Thursday, March 17, 2016

Taber's Medical Dictionary :Structure and Function of DNA

DNA
[Abbr. of deoxyribonucleic acid] 
A complex nucleic acid of high molecular weight consisting of nucleotides made of deoxyribose, phosphoric acid, and one of four bases (two purines, adenine [A] and guanine [G], and two pyrimidines, thymine [T] and cytosine [C]). The nucleotides are arranged in a double helix (two long spirals twisting around each other) joined by hydrogen bonds between the complementary base pairs A-T and C-G. Nucleic acid, present in chromosomes of the nuclei of cells, is the chemical basis of heredity and the carrier of genetic information for all organisms except the RNA viruses.





Ancient DNA:
complementary DNA
A double-stranded copy of a single-stranded RNA molecule, made by reverse transcriptase, an enzyme used by retroviruses such as HIV-1.

Covalently closed circular DNA:
ABBR: cccDNA 
SEE: cccDNA

Fecal DNA:
Traces of nucleic acids found in the stool of people with colorectal cancers and polyps. Testing for tumor DNA in stool has been proposed as a means of screening for colorectal cancer. 
SYN: SEE: stool DNA testing

Mitochondrial DNA:
ABBR: mtDNA DNA found in mitochondria. It differs from nuclear DNA in its nucleotide sequences, its size (about 16.5 kb), and its source (it is derived solely from the ovum, not the sperm). Variations in mtDNA point to the ways in which members of a related population differ from each other genetically.

Naked DNA:
DNA that has been modified to remove the proteins that normally surround it. It is used for genetic transfers and vaccine manufacture.

Recombinant DNA:
Segments of DNA from one organism artificially manipulated or inserted into the DNA of another organism through gene splicing. When the host's genetic material is reproduced, the transplanted genetic material is also copied. Gene splicing permits isolation and examination of the properties and action of specific genes. 
SEE: plasmid; SEE: gene splicing

Spacer DNA:
SEE: Spacer sequence.
SEE: chromosome; SEE: gene; SEE: RNA; SEE: virus

For a non-technical introduction to the topic, see Introduction to genetics. For other uses, see DNA (disambiguation).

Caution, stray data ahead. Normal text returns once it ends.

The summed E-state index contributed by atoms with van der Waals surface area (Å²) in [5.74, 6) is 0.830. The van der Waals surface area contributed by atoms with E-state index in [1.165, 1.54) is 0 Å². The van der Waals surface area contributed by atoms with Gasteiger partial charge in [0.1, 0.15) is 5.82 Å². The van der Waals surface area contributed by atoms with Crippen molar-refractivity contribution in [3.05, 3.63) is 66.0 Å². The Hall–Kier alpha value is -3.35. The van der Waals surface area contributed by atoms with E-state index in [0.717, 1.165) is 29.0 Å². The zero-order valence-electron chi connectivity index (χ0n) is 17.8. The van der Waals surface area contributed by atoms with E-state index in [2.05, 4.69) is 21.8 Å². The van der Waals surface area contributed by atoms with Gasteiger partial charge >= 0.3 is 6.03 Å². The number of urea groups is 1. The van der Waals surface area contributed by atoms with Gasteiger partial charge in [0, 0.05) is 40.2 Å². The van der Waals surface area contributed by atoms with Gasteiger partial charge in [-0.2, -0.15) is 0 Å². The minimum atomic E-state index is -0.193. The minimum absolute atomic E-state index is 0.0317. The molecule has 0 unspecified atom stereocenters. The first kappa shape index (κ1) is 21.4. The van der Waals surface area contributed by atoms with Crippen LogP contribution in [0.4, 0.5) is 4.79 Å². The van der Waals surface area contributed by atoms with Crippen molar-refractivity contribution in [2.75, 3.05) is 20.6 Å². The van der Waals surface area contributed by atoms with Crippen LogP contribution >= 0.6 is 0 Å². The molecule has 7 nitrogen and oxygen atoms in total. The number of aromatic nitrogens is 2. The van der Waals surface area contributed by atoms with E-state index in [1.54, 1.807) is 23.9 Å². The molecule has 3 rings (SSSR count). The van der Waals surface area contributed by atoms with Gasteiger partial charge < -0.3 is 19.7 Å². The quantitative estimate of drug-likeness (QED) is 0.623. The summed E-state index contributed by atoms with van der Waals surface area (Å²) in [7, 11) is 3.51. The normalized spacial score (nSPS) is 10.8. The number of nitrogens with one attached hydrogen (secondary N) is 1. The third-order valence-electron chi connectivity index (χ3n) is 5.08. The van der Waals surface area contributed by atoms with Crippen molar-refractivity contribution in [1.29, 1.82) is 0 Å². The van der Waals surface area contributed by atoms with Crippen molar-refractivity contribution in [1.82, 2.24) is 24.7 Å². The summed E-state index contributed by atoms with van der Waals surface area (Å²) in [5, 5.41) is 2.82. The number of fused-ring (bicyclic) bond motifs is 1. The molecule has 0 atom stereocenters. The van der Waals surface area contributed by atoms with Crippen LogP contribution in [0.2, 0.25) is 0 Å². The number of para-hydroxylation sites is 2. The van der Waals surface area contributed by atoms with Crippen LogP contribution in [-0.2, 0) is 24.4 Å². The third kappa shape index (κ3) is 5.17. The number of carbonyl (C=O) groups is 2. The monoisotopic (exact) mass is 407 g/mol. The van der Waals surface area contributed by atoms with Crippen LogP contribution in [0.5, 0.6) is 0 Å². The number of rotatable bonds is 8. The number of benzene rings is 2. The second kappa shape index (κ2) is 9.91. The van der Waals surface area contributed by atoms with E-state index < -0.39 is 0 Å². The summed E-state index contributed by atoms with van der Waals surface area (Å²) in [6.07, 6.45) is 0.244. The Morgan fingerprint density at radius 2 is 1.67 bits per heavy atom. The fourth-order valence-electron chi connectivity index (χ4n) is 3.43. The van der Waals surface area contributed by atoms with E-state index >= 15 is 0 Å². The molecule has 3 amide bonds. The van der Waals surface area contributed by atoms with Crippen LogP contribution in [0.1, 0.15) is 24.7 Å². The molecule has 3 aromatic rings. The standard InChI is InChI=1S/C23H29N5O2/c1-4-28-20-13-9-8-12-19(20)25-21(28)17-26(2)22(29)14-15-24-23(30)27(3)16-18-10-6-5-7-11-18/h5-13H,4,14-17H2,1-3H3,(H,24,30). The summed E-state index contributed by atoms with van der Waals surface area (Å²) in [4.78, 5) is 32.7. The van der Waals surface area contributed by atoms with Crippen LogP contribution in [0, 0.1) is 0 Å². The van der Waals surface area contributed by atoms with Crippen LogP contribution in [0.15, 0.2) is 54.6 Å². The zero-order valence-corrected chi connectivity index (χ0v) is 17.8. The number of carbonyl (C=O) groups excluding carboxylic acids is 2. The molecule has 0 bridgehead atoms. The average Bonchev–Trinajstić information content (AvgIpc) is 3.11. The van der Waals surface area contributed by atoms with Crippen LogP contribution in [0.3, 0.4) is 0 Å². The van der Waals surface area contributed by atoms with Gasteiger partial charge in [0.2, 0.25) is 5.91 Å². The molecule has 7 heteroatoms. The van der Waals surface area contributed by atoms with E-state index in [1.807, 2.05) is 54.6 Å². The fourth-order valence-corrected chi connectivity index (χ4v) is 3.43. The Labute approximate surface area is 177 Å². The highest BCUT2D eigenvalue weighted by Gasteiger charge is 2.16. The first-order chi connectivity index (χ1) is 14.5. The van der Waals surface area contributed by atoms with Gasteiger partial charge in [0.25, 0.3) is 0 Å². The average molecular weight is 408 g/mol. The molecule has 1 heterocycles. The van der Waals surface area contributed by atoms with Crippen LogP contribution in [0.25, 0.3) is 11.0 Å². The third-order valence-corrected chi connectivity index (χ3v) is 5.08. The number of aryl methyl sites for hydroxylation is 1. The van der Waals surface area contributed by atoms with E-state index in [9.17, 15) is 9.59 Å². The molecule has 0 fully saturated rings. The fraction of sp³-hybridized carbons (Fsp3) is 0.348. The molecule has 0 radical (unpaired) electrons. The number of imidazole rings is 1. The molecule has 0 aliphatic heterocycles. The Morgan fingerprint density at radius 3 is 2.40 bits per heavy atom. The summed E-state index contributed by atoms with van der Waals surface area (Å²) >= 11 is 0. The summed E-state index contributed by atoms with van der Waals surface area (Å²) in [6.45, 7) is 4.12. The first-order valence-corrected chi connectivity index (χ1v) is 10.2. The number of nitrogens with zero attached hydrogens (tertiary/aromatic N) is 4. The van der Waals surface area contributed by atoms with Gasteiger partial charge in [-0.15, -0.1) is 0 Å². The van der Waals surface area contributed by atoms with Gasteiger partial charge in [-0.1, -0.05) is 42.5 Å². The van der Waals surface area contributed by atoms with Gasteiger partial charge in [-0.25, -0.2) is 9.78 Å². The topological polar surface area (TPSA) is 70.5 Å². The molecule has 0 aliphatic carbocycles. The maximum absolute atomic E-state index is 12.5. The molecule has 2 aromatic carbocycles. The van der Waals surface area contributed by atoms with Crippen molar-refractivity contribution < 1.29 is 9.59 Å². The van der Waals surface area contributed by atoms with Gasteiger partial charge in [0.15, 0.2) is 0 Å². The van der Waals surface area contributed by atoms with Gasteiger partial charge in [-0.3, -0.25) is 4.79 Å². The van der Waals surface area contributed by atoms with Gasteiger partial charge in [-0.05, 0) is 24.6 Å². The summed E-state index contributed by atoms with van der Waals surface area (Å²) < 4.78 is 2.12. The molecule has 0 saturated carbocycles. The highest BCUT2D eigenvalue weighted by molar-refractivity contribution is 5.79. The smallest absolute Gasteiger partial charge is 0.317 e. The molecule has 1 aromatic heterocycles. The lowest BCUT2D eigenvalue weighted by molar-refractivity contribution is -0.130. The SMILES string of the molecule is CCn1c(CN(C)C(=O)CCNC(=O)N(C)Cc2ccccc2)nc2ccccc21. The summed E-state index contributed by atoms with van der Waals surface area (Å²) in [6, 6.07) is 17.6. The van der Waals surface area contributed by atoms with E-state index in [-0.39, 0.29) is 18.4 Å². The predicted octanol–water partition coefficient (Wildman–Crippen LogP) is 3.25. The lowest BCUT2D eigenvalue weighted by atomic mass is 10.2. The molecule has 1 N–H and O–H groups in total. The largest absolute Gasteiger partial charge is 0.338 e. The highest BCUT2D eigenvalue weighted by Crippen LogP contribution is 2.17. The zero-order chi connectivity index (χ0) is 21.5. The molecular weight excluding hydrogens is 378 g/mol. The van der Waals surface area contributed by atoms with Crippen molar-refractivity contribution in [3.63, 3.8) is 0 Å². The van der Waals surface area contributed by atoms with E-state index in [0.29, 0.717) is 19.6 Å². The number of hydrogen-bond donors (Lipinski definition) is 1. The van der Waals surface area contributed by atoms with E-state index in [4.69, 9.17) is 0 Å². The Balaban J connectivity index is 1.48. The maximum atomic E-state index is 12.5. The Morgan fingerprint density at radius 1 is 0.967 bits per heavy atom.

The structure of the DNA double helix. The atoms in the structure are colour-coded by element and the detailed structure of two base pairs are shown in the bottom right.

The structure of part of a DNA double helix:
Deoxyribonucleic acid is a molecule that carries most of the genetic instructions used in the development, functioning and reproduction of all known living organisms and many viruses. DNA is a nucleic acid; alongside proteins and carbohydrates, nucleic acids compose the three major macromolecules essential for all known forms of life. Most DNA molecules consist of two biopolymer strands coiled around each other to form a double helix. The two DNA strands are known as polynucleotides since they are composed of simpler units called nucleotides.Each nucleotide is composed of a nitrogen-containing nucleobase—either cytosine (C), guanine (G), adenine (A), or thymine (T)—as well as a monosaccharide sugar called deoxyribose and a phosphate group. The nucleotides are joined to one another in a chain by covalent bonds between the sugar of one nucleotide and the phosphate of the next, resulting in an alternating sugar-phosphate backbone. According to base pairing rules (A with T, and C with G), hydrogen bonds bind the nitrogenous bases of the two separate polynucleotide strands to make double-stranded DNA. The total amount of related DNA base pairs on Earth is estimated at 5.0 x 1037, and weighs 50 billion tonnes.In comparison, the total mass of the biosphere has been estimated to be as much as 4 TtC (trillion tons of carbon).

DNA stores biological information. The DNA backbone is resistant to cleavage, and both strands of the double-stranded structure store the same biological information. Biological information is replicated as the two strands are separated. A significant portion of DNA (more than 98% for humans) is non-coding, meaning that these sections do not serve as patterns for protein sequences.

The two strands of DNA run in opposite directions to each other and are therefore anti-parallel. Attached to each sugar is one of four types of nucleobases (informally, bases). It is the sequence of these four nucleobases along the backbone that encodes biological information. Under the genetic code, RNA strands are translated to specify the sequence of amino acids within proteins. These RNA strands are initially created using DNA strands as a template in a process called transcription.

Within cells, DNA is organized into long structures called chromosomes. During cell division these chromosomes are duplicated in the process of DNA replication, providing each cell its own complete set of chromosomes. Eukaryotic organisms (animals, plants, fungi, and protists) store most of their DNA inside the cell nucleus and some of their DNA in organelles, such as mitochondria or chloroplasts.In contrast, prokaryotes (bacteria and archaea) store their DNA only in the cytoplasm. Within the chromosomes, chromatin proteins such as histones compact and organize DNA. These compact structures guide the interactions between DNA and other proteins, helping control which parts of the DNA are transcribed.

DNA was first isolated by Friedrich Miescher in 1869. Its molecular structure was identified by James Watson and Francis Crick in 1953, whose model-building efforts were guided by X-ray diffraction data acquired by Rosalind Franklin. DNA is used by researchers as a molecular tool to explore physical laws and theories, such as the ergodic theorem and the theory of elasticity. The unique material properties of DNA have made it an attractive molecule for material scientists and engineers interested in micro- and nano-fabrication. Among notable advances in this field are DNA origami and DNA-based hybrid materials.